A conspiracy exists and it goes like this: Parties are Fun! I keep falling for it. And then I go to a party, and I remember: Parties suck. I tell myself this is because other people do not know how to throw a good party. In my mind, a good party looks like Holly Golightly’s party in BATBreakfast at Tiffany’s. There are interesting guests wearing fabulous outfits, and someone’s hair catches on fire but it’s no big deal.

Alternatively, I picture some kind of hippie-fairytale-lovefest where people dance barefoot under string lights and pass the peace pipe while a woman with waist-length chestnut hair plays guitar.

But I can’t blame other hosts; none of my parties look like this either. My parties are like everyone else’s: people sit on the couch and talk about stuff. Usually boring stuff. There are chips and mediocre wine. No one smokes anymore so no one’s hair catches on fire.

Is this fun? Sure, if you’re by yourself. Not if you’re at a party.

The best party I ever threw was a Mardi Gras party. Someone broke a chair by sitting in it. I considered this a great triumph. Later, the party even devolved into people playing folk songs on a guitar. Where had the guitar come from? It was a minor party miracle. I should have also considered this a great triumph, but by then it was two o’clock in the morning and I wanted everyone to go home.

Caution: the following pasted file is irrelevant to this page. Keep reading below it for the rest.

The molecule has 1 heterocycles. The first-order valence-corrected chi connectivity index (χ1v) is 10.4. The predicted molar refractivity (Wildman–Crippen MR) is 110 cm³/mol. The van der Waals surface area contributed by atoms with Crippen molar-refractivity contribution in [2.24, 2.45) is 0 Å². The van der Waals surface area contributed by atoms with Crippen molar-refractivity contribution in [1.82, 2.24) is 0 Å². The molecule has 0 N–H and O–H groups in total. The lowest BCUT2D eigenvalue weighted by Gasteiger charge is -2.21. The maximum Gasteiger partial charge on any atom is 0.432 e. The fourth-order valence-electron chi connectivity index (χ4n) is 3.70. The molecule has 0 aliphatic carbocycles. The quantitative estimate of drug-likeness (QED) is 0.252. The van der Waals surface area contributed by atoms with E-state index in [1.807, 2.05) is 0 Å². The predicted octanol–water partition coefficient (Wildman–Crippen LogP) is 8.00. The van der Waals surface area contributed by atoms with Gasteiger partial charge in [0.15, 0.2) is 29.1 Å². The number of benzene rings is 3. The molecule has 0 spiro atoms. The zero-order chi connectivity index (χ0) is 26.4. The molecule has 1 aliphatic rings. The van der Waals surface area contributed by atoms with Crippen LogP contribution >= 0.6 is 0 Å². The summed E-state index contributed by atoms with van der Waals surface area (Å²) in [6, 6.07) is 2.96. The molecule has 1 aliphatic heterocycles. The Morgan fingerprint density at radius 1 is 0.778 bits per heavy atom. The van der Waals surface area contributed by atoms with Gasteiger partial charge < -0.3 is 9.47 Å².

At a recent Christmas party (hosted by someone else), I was loitering awkwardly by he chips until I saw another woman tucked into the corner of the sofa, actively avoiding the goings-on by looking at her phone. Aha! I thought. A kindred spirit! I sat down beside her.

“Hi,” I said. I was really going out on a limb here, trying to have a good time.

“Hi,” she said. She did not look up from her phone.

Feeling that forthrightness and even a bit of vulnerability were in order, I summoned my inner Brené Brown and said, “Do you feel awkward at these things?”

“No.” She did not look up. “I’ve been to enough of them to know what to expect.”

Clearly, the woman was some kind of party Zen-master. She’d relinquished all her illusions about the inherent nature of parties. I was out of my league.

“Um,” I said, floundering. A long time passed. Maybe four or five years. Finally the woman remembered I was there and that she should be polite. “Why do you feel awkward?” she asked.

“I dunno,” I mumbled, trying to remember why I’d started talking. “I guess I just do?” The woman was silent, still scrolling. “Okay,” I announced (unnecessarily). “I’m going to get a refill.”

I did not need a refill.

Everyone else seemed to be having a good time. They were talking to each other. Some of them were even laughing. I thought: What the fuck is wrong with me?

Perhaps it’s simply an issue of expectation. So many things in life have turned out lame that I thought would be unbelievably awesome. Grad school. Driving a car. Having my own mailbox.

Accepting that parties inherently suck once you exceed ten years of age is one of the hardest truths of adulthood. I still struggle with it. That’s why, at your next party, I will be the weirdo huddled in your laundry room with the cat and a creepy smile on my face. Don’t be scared—I’m only trying to make my face look fun. Have mercy on me, refill my wine, and shut the door.